Monday 4 January 2016

How do you view tradition in terms of rightly interpreting Scripture?

2 Thessalonians 2:15-17 "So then, brothers, stand firm and hold to the traditions that you were taught by us, either by our spoken word or by our letter. Now may our Lord Jesus Christ himself, and God our Father, who loved us and gave us eternal comfort and good hope through grace, comfort your hearts and establish them in every good work and word".

How do we rightly interpret Scripture? It is by the Scripture being compared with Scripture, tradition and also reason. We do not conduct our search for the understanding of the Bible text in a vacuum and yet that is how many Christians view things. We bring ourselves under the authority of the written Word of God, but a sound interpretation is also needed. Sadly, many Christians view all tradition with suspicion and this is an error. The upholding and teaching of historic creeds, such as the Apostles' Creed, Nicene Creed (381), Athanasian Creed, Creed of Chalcedon and Confessions such as the Westminster Standards are essential to sound doctrinal principles for the church. It is never me and my Bible alone.

There has arisen a minority, but vocal group who have begun to challenge the church's doctrine of the eternal generation of the Son as outlined in The Nicene Creed. This Creed is upheld by the whole church and it is a non-negotiable in terms of orthodoxy. Some men come along to deny this doctrine. Sometimes younger men training for the ministry may have two very different attitudes; One says "I will accept the Nicene Creed (church tradition), only when I am personally convinced"; another says "I receive the church's teaching on this agreed statement and I desire to understand how the church reached this position". Can you see the radical difference in these two approaches? The former is flawed the latter is healthy.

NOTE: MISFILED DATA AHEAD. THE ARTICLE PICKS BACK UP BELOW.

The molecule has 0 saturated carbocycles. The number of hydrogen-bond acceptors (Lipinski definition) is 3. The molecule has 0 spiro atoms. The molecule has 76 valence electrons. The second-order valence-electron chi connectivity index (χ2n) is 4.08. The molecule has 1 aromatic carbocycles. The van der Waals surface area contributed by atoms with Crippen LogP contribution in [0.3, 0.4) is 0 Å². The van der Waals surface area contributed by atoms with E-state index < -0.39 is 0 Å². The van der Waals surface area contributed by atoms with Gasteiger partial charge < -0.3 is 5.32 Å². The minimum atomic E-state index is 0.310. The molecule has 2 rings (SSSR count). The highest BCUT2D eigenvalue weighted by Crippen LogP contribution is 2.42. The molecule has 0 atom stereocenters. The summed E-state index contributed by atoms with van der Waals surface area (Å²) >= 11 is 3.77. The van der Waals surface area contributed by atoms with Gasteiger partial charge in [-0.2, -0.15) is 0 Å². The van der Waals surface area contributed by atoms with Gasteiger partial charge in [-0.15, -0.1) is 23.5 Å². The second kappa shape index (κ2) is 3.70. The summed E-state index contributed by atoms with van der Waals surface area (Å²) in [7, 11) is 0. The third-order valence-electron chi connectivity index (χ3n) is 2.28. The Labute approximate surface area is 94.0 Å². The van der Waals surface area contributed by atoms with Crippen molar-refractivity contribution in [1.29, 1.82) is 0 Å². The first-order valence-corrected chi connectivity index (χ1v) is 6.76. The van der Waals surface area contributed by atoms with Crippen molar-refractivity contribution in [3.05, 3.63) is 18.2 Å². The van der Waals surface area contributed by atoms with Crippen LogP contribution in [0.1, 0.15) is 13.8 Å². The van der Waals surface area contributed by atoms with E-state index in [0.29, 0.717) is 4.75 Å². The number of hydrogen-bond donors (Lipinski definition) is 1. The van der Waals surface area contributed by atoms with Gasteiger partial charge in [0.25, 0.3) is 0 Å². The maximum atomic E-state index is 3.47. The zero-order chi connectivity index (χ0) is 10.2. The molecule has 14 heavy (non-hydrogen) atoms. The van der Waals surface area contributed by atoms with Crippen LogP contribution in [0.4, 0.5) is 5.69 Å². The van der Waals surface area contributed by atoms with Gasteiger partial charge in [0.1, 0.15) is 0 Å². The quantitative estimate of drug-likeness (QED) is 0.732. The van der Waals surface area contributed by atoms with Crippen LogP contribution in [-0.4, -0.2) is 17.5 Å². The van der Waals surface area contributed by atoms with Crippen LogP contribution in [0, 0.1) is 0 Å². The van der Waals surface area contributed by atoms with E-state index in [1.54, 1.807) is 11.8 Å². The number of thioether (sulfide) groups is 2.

The Nicene Creed on the Eternal Generation of the Son

We believe in one God, the Father Almighty, Maker of heaven and earth, and of all things visible and invisible;
And in one Lord Jesus Christ, the Son of God, the Only-begotten, Begotten of the Father before all worlds, Light of Light, Very God of Very God, Begotten, not made; of one essence with the Father, by whom all things were made:

Despite this clear doctrinal standard, there are some men, and theologians, who have arisen to suggest that we delete this doctrine from our church's Creeds and Confessions. This list of men includes, according to Kevin Giles who has written an excellent book "The Eternal Generation of the Son: Maintaining Orthodoxy in Trinitarian Tradition":

Wayne Grudem
Bruce Ware
Robert Reymond
Mark Driscoll
Paul Helm
Wiliam Lane Craig
John S Feinberg
Millard Erickson
Lorraine Boettner
John Frame is skeptical of this doctrine

What do we make of the teaching of such people on this matter? Well we uphold the church's orthodox position, we uphold the biblical tradition of the church on the doctrine of the eternal generation of the Son, instead of the assertions of biblicists who seek to introduce a novel hermeneutic; this is one which mainly seeks to interpret the Bible though a lens that either minimises or dismisses historic confessions and creeds on key points.